The parties also presented conflicting testimony about the three youngest children's desires concerning moving to Amarillo. Diggs testified that the children "[were] not excited about being so far away" and that one of them was "full of anger" because he could not be with his brothers. The parties' daughter who lived with Diggs testified that the siblings have a "very, very strong" relationship; that she thought it was "important" for the three youngest children "to grow up around an environment where they have [their siblings]"; and that it was "hard" for the siblings to be around Coker's current husband, explaining that "nobody want[ed] to have a relationship with him at all." Coker, however, testified that: (i) the three youngest children "want[ed] to live" in Amarillo; (ii) that the children had cousins with whom they were close in Amarillo, along with aunts and uncles, and were "happy" living in Amarillo; and (iii) that the children were afraid to tell Diggs that they wanted to live in Amarillo.

         At the conclusion of the hearing, the trial court made its ruling on the record in relevant part:

I'm going to make a finding that it would be in the children's best interest for them to live within 50 miles of Burnet County, and I'm going to grant the TRO. . . . But, Mrs. Coker, you took some drastic steps, I think, for what-I'm not sure I can even understand your reason. I'm not sure what the attraction in Amarillo is, but I would think, as a parent and a mother, you would want your children to be able to spend as much time as they can together, and that just further separates the family and I can't do that in their best interest. It's just not in me to say that I think it's in their best interest for them to stay in Amarillo away from their father and away from their other siblings. So I'm going to order that they be returned here within 50 miles of this county and not be taken any farther away than that within-let's see, today's Monday. By Friday they need to be back.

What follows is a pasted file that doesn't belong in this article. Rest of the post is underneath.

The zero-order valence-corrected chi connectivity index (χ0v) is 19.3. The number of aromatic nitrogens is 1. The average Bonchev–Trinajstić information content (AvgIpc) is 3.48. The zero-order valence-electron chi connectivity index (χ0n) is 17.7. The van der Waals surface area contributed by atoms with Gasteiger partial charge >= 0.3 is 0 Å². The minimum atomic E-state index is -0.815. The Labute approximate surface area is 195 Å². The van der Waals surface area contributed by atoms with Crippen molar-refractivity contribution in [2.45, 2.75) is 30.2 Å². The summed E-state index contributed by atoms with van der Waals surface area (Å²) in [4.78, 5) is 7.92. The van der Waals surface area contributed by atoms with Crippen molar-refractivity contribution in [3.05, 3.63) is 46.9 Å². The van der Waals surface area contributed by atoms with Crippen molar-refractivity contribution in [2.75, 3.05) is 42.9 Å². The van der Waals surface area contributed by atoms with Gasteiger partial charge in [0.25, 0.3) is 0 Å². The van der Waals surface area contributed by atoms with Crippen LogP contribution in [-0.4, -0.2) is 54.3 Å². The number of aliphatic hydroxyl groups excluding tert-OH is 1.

On December 18, 2017, the trial court signed temporary orders consistent with its oral ruling at the hearing.[3] The trial court restrained Coker from removing the three youngest children from Burnet County or any county contiguous thereto "for the purpose of establishing the primary residence of the children" until further order of the trial court or from establishing the children's primary residency more than 100 miles from Diggs's residence. In the orders, the trial court found that the temporary injunction was in the children's best interest. The trial court also found that an affidavit with an exhibit that Diggs signed on December 9, 2017, "state[d] facts that show that the actions of Monte Coker will significantly impair ...